A little over a month ago, I joined several friends to check out DC’s new Momofuku restaurant. It was my second visit, and I admitted to my fellow diners that I had been slightly underwhelmed with my first dining experience compared against NYC’s Momofuku Ssäm Bar. This second visit changed my mind, and I think it’s because of how we handled the menu. Today’s recipe is inspired by one of my favorite dishes from the night, which had not been on the menu previously due to ramps seasonal availability. I enjoyed my second meal so much that it got me thinking about the differences between how the two dinners were handled.
I was joined by Aviva from The Six O’Clock Scramble, Lori from Been There Eaten That, Laura from Mother Would Know, and Susan from Jewish Food Experience. When we dine together, we want to try as many menu options as possible, even if this means leftovers. Especially when juxtaposed with Baltimore, my home of ten years, DC’s dining scene overwhelms me. I don’t dine out as often as I’d like for a variety of reasons, so I barely manage to scratch the surface of everything my city and its surrounding suburbs has to offer. I never know if I’ll get back for a second visit. In order to fully explore the menu, we looked over each section and ordered several options with the intention of sharing everything. On my first visit, everyone ordered a single entree. We picked two or three appetizers to share. It’s still a decent amount of food, but we were less focused on small plates and sharing. We might have tasted each others entrees once, but it’s not the same experience. If one of us didn’t care for the entree, we were stuck with it. On this second visit, we focused more on small plates and sides while sharing one or two of the entrees (which in the case of Momofuku means we ordered rich noodle soups, and asked for accompanying small bowls). Each item was tasted and contemplated equally. There were some standouts, and a few that we wouldn’t order again. Overall, this led to a much more enjoyable dining experience and a total bill that, believe it or not, was similar to the first visit where we each selected an entree and stuck with it.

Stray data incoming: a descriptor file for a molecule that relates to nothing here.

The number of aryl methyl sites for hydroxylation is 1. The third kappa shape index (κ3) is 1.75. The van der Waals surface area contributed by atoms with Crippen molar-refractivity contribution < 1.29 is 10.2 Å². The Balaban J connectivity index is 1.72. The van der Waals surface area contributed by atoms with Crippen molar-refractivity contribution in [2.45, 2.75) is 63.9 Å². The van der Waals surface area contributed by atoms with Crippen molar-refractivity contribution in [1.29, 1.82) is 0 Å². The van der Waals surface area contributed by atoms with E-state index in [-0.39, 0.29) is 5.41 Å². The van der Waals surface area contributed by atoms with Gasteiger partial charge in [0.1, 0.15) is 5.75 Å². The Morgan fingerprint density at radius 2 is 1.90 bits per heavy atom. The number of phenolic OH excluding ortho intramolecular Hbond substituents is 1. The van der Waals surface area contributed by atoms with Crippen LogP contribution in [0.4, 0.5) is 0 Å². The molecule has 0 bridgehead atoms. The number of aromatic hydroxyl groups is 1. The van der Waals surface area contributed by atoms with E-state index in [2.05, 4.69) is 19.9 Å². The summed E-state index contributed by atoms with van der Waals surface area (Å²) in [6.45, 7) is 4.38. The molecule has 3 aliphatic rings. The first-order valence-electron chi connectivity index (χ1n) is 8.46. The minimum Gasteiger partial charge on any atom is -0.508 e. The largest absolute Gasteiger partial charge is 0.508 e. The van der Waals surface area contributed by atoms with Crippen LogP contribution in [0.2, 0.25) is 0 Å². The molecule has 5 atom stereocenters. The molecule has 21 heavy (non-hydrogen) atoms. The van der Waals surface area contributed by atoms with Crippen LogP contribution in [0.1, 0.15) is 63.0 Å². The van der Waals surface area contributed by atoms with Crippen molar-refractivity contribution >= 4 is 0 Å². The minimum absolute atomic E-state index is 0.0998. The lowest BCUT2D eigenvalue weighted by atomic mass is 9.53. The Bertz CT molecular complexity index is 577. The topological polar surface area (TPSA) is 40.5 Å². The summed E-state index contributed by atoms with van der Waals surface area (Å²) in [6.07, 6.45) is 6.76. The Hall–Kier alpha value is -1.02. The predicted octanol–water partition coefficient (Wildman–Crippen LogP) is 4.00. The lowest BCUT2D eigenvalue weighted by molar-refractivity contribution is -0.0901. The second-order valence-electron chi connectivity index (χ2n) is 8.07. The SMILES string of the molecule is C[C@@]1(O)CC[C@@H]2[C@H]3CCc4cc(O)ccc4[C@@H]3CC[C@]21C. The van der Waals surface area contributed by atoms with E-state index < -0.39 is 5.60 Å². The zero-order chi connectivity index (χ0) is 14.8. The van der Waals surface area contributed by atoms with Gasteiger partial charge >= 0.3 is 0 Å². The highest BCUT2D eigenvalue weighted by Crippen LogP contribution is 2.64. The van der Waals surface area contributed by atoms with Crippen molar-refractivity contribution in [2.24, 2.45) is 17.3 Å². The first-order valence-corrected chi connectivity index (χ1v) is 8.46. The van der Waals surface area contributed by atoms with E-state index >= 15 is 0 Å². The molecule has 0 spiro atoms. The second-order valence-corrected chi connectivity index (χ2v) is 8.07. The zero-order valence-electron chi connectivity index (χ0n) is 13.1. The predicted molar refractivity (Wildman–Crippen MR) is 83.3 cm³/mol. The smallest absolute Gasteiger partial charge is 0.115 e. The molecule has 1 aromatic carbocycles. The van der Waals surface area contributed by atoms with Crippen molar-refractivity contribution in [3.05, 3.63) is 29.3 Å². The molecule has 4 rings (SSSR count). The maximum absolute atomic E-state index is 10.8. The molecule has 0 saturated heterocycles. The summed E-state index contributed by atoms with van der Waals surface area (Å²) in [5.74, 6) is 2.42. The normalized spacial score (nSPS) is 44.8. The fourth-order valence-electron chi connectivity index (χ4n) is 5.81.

The ramp pesto noodles were my favorite, and while I don’t think I fully succeeded in recreating that dish, this is excellent. I created a ramp pesto recipe almost immediately. Even though ramps have a short seasonal availability, pesto freezes beautifully so I made plenty. If you’ve never seen ramps at your local grocery store, try asking in the produce department. They’re often not on display since most people don’t even know what they are. I often find them at farmer’s markets, but I have had success many times at the grocery story simply by asking.
The pickled onions add a level of sweetness and acidity that balances wonderfully against the intensity of the pesto. If you have leftover ramps, you can pickle the purple stems as well using the same method I describe in the ramp pesto recipe (bonus tip not mentioned in my original post!)
- 1 small - medium red onion, approximately 5-7 ounces
- ¾ cup white wine vinegar or rice vinegar
- ½ teaspoon kosher salt
- 2 teaspoons granulated sugar
- 1 pound fettuccine (or pasta of your choice)
- generous ½ cup ramp pesto
- ¼ cup pasta water + more as needed (see instructions)
- 2 tablespoons fresh squeezed lemon juice (approximately 1 lemon)
- ¼ teaspoon kosher salt (or to taste)
- chopped fresh parsley for garnish
- crushed red pepper for garnish
- freshly grated parmesan cheese for garnish
- Set a colander in the sink. Bring 3 cups of water to a boil, using either a kettle or a saucepan.
- While the water is heating up, cut the onion into a large dice. Place the diced onion in the colander and slowly pour the boiling water on top.
- Add the vinegar, salt and sugar to a medium-sized container or jar with a tight-fitting lid, and stir to dissolve. Add the onions, close the lid, and allow to sit for a minimum of 30 minutes.
- Bring a large pot of salted water to a rolling boil, and cook the pasta until al dente (according to package instructions). Before draining, use a liquid measuring cup to carefully reserve ½ cup of the pasta water.
- In a large bowl, toss together the cooked pasta, ramp pesto, ¼ cup of the reserved pasta water, lemon juice, and salt.
- Divide between plates and top each serving with a generous portion of parsley, crushed red pepper, grated parmesan cheese, and pickled onions.